NORMAN, Okla. —For a kid who grew up practically in the shadows of Owen Field, Ryan Broyles’ chance to play for Oklahoma seemed to be a long time coming.
It turned out to be well worth the wait.
Broyles set an Oklahoma freshman record with 141 receiving yards, Jermaine Gresham caught two of Sam Bradford’s five touchdown passes and the fourth-ranked Sooners extended the nation’s longest home winning streak to 20 games with a 52-26 victory against Cincinnati on Saturday.
Broyles went to Norman High School but kept flip-flopping between whether to play for the Sooners or their in-state rival, Oklahoma State. His decision didn’t come until signing day, and even then he hadn’t cleared the final roadblock to play in crimson and cream.
He was arrested for stealing gas from a Norman gas station the day before Oklahoma’s season opener last year, eventually pleading no contest, and took a redshirt behind a loaded group of receivers.
Then his debut was delayed another week when he was suspended for last week’s season opener against Chattanooga.
“Just growing up in Norman and seeing how big everything is around here, and now finally getting a chance to play, it’s a great feeling,” Broyles said.
Broyles had a 27-yard touchdown reception in the first quarter and extended a key second-half drive with a leaping 43-yard catch to allow the Sooners (2-0) to start pulling away with 24 consecutive points. His receiving total was the most by any Sooners player in his debut and surpassed Tinker Owens’ record of 132 receiving yards by a freshman.
“I just don’t let it get to my head really. This is the first game I’ve been out there, so I think I have a lot to prove,” Broyles said.
Oklahoma’s home winning streak, which started after TCU snapped the Sooners’ 19-game stretch in the 2005 opener, is the third-longest in school history and the first that long since a 20-game stretch that lasted from 1976 to 1980.
Bradford overcame only the second multiple-interception game of his career to throw for a career-best 395 yards and five touchdowns, the third time he’s reached that mark and also tying the school record held by 2003 Heisman Trophy winner Jason White and 2000 Heisman runner-up Josh Heupel.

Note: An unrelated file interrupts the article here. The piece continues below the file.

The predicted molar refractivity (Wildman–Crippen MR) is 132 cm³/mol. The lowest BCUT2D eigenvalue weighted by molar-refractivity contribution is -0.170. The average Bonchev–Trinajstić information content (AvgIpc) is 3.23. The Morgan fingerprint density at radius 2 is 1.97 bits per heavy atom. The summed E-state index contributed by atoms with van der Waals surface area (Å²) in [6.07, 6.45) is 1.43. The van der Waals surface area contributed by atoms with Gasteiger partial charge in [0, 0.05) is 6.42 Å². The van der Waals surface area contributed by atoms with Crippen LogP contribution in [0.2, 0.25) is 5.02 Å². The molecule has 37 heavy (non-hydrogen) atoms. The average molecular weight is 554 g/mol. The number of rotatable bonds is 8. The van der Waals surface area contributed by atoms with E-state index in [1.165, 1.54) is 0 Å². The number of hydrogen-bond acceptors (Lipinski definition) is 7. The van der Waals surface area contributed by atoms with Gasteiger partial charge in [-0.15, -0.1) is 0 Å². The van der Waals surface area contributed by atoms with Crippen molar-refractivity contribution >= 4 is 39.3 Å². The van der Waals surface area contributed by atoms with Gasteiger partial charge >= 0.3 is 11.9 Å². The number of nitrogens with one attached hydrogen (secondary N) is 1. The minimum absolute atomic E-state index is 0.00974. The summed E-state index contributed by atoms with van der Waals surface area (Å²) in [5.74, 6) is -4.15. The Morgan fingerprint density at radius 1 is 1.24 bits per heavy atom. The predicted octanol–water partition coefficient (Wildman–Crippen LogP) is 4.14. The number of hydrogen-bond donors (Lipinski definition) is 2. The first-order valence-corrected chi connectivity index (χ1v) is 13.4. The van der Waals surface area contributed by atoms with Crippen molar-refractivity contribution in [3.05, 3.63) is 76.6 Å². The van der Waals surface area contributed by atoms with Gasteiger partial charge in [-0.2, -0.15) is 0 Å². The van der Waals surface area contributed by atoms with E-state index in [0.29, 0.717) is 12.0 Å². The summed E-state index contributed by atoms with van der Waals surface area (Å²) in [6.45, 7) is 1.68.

He was glad to have Broyles on the field on a crucial third-and-9 play with the Sooners leading only 28-20 in the third quarter. Bradford lofted a lob deep down the right sideline, and Broyles jumped to take it away from two defenders for a 43-yard catch.
“I want to thank him for that, for bailing me out, because if that was incomplete I was going to get an earful coming to the sideline,” said Bradford, whose only other two-interception game was in last season’s upset loss at Colorado. “That’s just a great play.”
Four plays later, Bradford extended the drive again with a successful sneak on fourth-and-inches, and DeMarco Murray finished the drive by going untouched up the middle for an 11-yard TD run.
Then things started falling apart for Cincinnati (1-1), which was bidding for its first win against a top five opponent.
First, Bearcats coach Brian Kelly’s bag of tricks backfired and then he lost his quarterback.
Kelly had already run a botched wide receiver pass and a failed Statue of Liberty play—reminiscent of Boise State’s Fiesta Bowl win in 2007 against Oklahoma—near the goal line and when J.R. Bryant jumped to bat down punter Kevin Huber’s pass on a fake.
Bradford hit Gresham across the middle on the next play, and the 6-foot-6 tight end bullied through a defender on his way in for a 23-yard score and a 42-20 Oklahoma lead.
Two drives later, quarterback Dustin Grutza had to be wheeled off the field on a cart after his right leg was broken at the bottom of a pile of Oklahoma players following a sack.
Cincinnati receiver Mardy Gilyard said officials apparently didn’t see Oklahoma players twisting and rolling on Grutza’s ankle after linebacker Travis Lewis and defensive linemen Cory Bennett and Jeremy Beal.
“I watched it all happen. It was really hard to watch our quarterback go down and get hurt,” Gilyard said.
Grutza went 19-for-29 for 218 yards, throwing for one touchdown and running for another on a 1-yard sneak—both set up by interceptions. He also had one interception, ending a promising Bearcats drive on first-and-goal from the 6-yard line.
Grutza is expected to miss at least four weeks.
The highlight of the game for Cincinnati was Mardy Gilyard, who broke the school record with 365 all-purpose yards, including a 97-yard kickoff return for a touchdown that snapped one of the longest runback droughts in college football.
The last score by the Bearcats on a kickoff return came in 1995, and only two schools had gone longer than Cincinnati’s 145 games without one. Gilyard also had 119 yards receiving on seven first-half catches.
He still got overshadowed by Broyles, who caught a 27-yard pass on his sixth collegiate play and a 31-yard TD pass on the next play.
The key now is to stay away from perils that will keep him from getting back on the field.
“It’s just like a lot of young guys have to learn, and he is, and he’s doing a lot of good things in a lot of areas,” Sooners coach Bob Stoops said. “It just needs to keep happening.”